Advanced performance accessibility

The recent semiconductor crisis, in which car production was slashed and PS5s became akin to gold dust, offers a reminder of how supply issues can disrupt progress. Now, the rising demand for GPUs due to a widespread adoption of AI threatens to cause supply chain challenges once again. 

According to Nasdaq, Nvidia, the leader in GenAI chipmaking with an estimated market share of 95%, saw huge demand for its H100 GPU. In fact, on its recent earnings conference call, the company said demand for its upcoming flagship H200 and Blackwell GPUs will extend well into 2025. 

In some ways, this demand bodes well for Nvidia, and the companies that already own their chips and organizations looking for flexible access to compute power. Many cloud providers have already integrated thousands of advanced GPUs from top manufacturers like Nvidia, which customers can instantly lease and use. Some providers even enjoy early purchase rights to manufacturers’ next-gen models thanks to a longstanding, successful partnership. Customers that partner with these organizations will therefore be able to harness advanced compute power long before their competitors, helping to establish them as market leaders in an increasingly AI-first world.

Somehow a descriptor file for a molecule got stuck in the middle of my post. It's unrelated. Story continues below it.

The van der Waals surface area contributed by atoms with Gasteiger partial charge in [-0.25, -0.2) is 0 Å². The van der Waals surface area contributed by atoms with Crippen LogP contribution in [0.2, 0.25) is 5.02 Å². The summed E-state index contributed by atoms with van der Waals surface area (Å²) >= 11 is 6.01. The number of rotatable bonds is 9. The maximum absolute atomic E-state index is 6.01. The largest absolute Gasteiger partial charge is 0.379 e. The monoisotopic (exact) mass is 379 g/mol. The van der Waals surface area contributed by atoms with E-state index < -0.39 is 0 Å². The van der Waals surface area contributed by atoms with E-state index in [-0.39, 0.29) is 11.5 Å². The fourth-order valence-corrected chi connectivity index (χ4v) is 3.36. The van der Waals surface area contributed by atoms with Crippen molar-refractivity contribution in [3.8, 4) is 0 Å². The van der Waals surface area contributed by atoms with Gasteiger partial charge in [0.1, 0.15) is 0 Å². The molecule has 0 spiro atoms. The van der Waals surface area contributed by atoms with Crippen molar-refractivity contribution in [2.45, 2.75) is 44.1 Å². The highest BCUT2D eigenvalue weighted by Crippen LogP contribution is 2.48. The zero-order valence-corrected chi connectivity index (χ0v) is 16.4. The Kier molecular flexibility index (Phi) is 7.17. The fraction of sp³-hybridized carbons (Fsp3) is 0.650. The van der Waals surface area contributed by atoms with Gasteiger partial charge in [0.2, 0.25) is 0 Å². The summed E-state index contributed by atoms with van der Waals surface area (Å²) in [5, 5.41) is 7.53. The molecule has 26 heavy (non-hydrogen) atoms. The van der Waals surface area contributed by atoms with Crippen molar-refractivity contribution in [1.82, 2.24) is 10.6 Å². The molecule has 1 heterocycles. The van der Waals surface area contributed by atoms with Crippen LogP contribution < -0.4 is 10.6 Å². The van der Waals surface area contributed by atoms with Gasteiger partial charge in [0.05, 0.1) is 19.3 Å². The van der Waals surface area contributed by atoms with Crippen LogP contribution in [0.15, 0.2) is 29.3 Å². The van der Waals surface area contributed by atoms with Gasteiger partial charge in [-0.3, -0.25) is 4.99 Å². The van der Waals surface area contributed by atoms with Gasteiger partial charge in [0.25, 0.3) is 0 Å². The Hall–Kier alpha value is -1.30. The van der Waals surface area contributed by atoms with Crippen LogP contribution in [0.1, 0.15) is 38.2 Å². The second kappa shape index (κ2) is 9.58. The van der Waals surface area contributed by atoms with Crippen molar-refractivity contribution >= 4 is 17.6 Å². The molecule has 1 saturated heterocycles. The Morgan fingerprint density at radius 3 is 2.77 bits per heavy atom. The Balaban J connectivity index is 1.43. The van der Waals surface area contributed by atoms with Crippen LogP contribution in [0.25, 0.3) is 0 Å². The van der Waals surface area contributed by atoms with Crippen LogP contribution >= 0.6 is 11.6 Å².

Prioritization of next-gen technology

However, this AI world is also a murky, unfamiliar one. The industry has seen so much hype and so many headlines that it can be tough for everyday business owners to decipher what’s important, what deserves their attention and what should be ignored or avoided. While the technology ostensibly seems to have taken over the world, “if you compare a mature market to a mature tree, we’re just at the trunk,” Ali Golshan, founder of an AI start-up, told The Washington Post. “We’re at the genesis stage of AI.”